As posted yesterday on the wrageblog here, the Foreign Corrupt Practices Act is now available in Spanish, Russian, Chinese and Arabic. The translations come from the U.S. Department of Commerce through a project headed by Senior Counsel Kathryn Nickerson. As the wrageblog pointed out, “Although the translations are marked ‘unofficial’ we’re told they’re accurate and that they read well. This is a great service to the compliance community.” We agree.
Kudos to Kathryn Nickerson and the DOC.
* * *
Too much love, Jefferson says. Federal Judge Tim Ellis this week denied former Congressman William Jefferson’s request for a new trial. A copy of Judge Ellis’ order can be downloaded here.
Jefferson argued that the jury should have heard evidence about an intimate relationship between an FBI agent working on Jefferson’s case and Lori Mody. She was the government’s informant who secretly taped her conversations with Jefferson about bribing Nigeria’s vice president. Ellis, however, said disclosure to the jury wasn’t necessary because the government didn’t enter into evidence any of her statements about the contents of meetings that were not secretly recorded by the FBI. Mody herself didn’t testify at the trial.
Four days before jury selection began, lead FBI agent Timothy Thibault disclosed that agent John Guandolo, who was the undercover driver for Lori Mody, had been involved in a sexual relationship with her during the FBI’s investigation. Judge Ellis ruled that evidence of the relationship was not relevant to any issues at the trial and therefore would not have been admissible.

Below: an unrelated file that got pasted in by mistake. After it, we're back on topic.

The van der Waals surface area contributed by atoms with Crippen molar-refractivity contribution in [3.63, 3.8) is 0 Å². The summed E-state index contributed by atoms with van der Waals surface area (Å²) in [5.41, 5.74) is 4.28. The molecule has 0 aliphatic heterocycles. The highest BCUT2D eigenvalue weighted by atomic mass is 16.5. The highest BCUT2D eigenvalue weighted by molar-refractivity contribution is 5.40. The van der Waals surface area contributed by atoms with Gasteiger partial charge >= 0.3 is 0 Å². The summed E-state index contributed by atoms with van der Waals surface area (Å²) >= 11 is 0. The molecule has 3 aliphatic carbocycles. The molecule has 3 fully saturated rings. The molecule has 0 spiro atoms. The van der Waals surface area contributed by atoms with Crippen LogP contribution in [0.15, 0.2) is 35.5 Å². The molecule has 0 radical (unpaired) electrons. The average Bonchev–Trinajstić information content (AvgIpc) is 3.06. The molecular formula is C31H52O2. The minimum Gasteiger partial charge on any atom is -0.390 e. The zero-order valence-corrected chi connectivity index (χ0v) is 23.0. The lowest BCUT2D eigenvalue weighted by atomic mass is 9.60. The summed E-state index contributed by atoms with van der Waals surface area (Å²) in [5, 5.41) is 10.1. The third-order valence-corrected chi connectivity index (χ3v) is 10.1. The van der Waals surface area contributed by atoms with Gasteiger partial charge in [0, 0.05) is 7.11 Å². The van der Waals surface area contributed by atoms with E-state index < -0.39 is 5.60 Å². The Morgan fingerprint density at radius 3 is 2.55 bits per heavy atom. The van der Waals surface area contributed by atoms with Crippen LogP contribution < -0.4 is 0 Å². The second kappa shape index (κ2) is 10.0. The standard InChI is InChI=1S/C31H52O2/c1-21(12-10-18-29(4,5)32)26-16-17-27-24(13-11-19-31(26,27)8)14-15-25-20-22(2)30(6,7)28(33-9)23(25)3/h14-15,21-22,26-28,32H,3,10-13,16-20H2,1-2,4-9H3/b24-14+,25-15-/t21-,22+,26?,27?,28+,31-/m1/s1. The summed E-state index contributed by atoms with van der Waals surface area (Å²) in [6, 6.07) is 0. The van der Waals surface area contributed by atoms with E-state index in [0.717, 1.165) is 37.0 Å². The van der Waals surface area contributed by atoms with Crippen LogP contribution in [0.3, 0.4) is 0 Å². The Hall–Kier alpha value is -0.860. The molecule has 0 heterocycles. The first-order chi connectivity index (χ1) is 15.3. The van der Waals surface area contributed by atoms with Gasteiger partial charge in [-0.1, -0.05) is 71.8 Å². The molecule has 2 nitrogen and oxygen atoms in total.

Presumably Jefferson will raise the issue again on appeal. He’s saying evidence of the relationship goes to the credibility of the FBI and witnesses it interviewed. Whatever happens, there was at least the appearance of impropriety . . . .
Separately, some are asking whether Jefferson was convicted of violating the Foreign Corrupt Practices Act or acquitted. It’s a good question. Here’s what happened:
The jury acquitted him on Count 11 of the indictment — the only substantive FCPA charge he faced. The jury convicted Jefferson on Count 1 of the indictment. It alleged three separate illegal conspiracies — to solicit bribes, deprive citizens of honest services, and violate the FCPA. The jury’s verdict form did not require it to specify which of the three illegal conspiracies the panel believed he engaged in. So Jefferson’s conviction on Count 1 may or may not have included the jury’s finding that he conspired to violate the FCPA. There’s no way to tell without polling the jury and, as far as we know, that didn’t happen.
So a guilty verdict will be recorded for Count 1 of the indictment. That means all three conspiracies alleged are presumed to be proven, including the FCPA-related charge.
Read prior posts about William Jefferson here.